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Measuring and improving an effective and efficient warranty process


John Hagen of Trane presented on measuring and improving an effective and efficient warranty process. Trane produces Commercial HVAC systems of every size. Warranty is tricky because they make everything so specific to customers.

Trane started a new quality initiative in 2004 because they felt that there were some low hanging fruit. They had warranty reserves that were set up in the 80s and no-one knew how they had been calculated. Found that they were under or over-reserved in various areas. They also focused on some major, systemic issues (coils, compressors etc) and as they dug into their claims it was clear they were still paying claims even though they had been focused on solving some of these problems for years. They found that a lot of their problems were misstated and the claims were wrong – for instance, because terms for paying for repairs were fixed and unfair, repairers were mis-reporting to get fair prices for the repair. Outdated policies were driving bad behavior and warranty/concession data was misleading.

In 2003 there was plenty of data but no information. Manufacturing spent a lot of time doing analysis, the supply chain lacked supplier failure data, engineering were missing key field failure information and although there was a focus on customers there were too few analytical measures. And IT systems were disjointed. to fix this they:

  • Identified 49 quality process elements across customer, sourcing, manufacturing and engineering.
  • Defined quality metrics for each of these and this allowed the various groups to specify what they needed to know from the warranty process.
  • Organized around regional quality leaders as well as functional quality leaders.

To manage demands from across the company, Trane has to balance the efficiency and effectiveness of the warranty process. Efficiency involves cost per transaction, early warning (cost per nugget of insight), parts return (cost per root cause). Effectiveness involves validity of claims, missed/over-started problems or incorrect root causes. While they want to replace the warranty management system, for now they have added analytics onto their old system.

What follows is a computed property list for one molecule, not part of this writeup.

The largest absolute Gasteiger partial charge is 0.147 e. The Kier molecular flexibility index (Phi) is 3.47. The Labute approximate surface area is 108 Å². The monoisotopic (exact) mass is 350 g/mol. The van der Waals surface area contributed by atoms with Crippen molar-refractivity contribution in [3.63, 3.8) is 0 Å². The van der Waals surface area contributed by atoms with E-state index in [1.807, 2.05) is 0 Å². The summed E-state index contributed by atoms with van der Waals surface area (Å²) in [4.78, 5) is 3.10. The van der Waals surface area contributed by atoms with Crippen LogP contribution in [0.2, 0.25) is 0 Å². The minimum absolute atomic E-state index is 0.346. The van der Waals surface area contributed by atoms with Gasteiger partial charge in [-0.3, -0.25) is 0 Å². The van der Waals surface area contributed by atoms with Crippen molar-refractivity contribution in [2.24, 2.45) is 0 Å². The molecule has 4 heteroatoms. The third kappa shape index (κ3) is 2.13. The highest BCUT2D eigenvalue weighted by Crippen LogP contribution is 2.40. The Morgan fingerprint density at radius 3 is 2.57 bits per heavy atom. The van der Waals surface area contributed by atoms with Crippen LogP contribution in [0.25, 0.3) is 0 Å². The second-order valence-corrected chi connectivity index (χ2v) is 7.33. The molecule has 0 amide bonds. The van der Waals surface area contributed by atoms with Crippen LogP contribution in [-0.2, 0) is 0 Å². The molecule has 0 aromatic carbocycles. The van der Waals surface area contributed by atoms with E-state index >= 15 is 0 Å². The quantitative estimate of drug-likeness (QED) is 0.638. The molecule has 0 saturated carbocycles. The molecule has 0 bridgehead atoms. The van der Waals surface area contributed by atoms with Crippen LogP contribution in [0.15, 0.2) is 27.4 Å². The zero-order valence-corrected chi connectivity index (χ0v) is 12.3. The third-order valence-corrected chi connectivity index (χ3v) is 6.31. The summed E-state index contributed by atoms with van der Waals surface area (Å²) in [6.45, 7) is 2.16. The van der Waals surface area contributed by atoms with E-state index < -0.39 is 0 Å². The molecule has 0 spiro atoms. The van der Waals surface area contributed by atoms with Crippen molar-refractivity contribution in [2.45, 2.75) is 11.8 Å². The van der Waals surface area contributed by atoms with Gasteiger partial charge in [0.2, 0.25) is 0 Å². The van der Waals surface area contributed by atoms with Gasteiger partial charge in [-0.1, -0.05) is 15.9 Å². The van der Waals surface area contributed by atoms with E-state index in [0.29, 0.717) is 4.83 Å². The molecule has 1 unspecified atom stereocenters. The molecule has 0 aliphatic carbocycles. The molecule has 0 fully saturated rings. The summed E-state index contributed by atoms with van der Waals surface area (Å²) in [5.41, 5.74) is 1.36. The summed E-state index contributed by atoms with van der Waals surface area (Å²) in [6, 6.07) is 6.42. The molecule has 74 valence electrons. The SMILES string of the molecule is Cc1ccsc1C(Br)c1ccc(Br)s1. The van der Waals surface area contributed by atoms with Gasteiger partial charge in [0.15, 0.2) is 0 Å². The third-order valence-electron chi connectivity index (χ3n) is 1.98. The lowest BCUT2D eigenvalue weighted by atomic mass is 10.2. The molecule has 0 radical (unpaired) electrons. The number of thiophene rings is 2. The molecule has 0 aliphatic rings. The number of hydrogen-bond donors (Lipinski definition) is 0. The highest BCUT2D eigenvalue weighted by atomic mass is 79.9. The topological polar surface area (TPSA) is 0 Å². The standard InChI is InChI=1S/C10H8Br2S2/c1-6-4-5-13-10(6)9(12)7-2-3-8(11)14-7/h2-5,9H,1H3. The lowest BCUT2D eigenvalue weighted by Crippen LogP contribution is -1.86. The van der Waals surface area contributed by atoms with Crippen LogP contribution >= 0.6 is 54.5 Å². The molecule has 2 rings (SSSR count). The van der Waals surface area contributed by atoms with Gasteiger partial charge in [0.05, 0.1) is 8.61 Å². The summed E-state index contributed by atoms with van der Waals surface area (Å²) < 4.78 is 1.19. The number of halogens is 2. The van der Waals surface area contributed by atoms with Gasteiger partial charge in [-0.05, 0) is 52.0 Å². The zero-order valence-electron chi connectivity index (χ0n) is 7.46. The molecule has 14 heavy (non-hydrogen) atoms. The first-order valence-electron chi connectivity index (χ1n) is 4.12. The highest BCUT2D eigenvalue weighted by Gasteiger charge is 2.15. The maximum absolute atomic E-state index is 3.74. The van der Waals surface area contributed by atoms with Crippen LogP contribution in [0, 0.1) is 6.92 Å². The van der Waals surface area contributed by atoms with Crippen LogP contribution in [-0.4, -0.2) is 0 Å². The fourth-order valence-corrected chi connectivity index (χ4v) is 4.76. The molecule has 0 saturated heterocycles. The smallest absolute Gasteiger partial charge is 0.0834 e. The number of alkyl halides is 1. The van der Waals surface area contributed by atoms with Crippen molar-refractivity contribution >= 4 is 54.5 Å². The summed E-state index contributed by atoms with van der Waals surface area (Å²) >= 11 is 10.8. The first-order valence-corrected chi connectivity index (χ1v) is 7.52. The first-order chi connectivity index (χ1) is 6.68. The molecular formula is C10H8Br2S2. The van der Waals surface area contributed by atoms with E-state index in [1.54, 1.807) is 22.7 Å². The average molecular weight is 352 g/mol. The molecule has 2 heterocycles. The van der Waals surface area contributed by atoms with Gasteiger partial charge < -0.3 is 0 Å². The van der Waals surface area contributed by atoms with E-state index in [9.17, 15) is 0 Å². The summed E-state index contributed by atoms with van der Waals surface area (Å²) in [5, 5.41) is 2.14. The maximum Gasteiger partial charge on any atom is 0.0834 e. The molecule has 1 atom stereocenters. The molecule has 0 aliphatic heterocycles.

Of the 16 steps they found in the warranty process, they focused on process planning, concession claims analysis, reserve and expense planning, returns process, returns policy, customer feedback, field service information capture and product support capture and analysis. Working on these areas has helped them drive down warranty and concession costs from 3.3% to 2.2% (with 2.0% targeted for this year and perhaps 1.5% next year).

Compared with 2003 they have made a lot of progress. Quality and early warning integrated into the customer process, clear reliability and quality goals for engineering, manufacturing is managing time to detect and correct and the supply chain is focused on routine recovery and supplier quality. From an IT perspective they are adding text analytics and automated claims.

Their experience is that warranty and warranty claims are a key part of improving quality. And with a 60% turnover in models in the next 12 months (resulting from new refigerant rules) quality and early detection are going to be more critical than ever. Lessons Learned:

  • Use claims to identify quality issues
  • Start with vendor recovery quickly
  • Define management metrics by functiona and track them
  • Improve communication in both directions and keep the customer in mind

Don’t forget to check out the white paper I have at decisionmanagementsolutions.com/warranty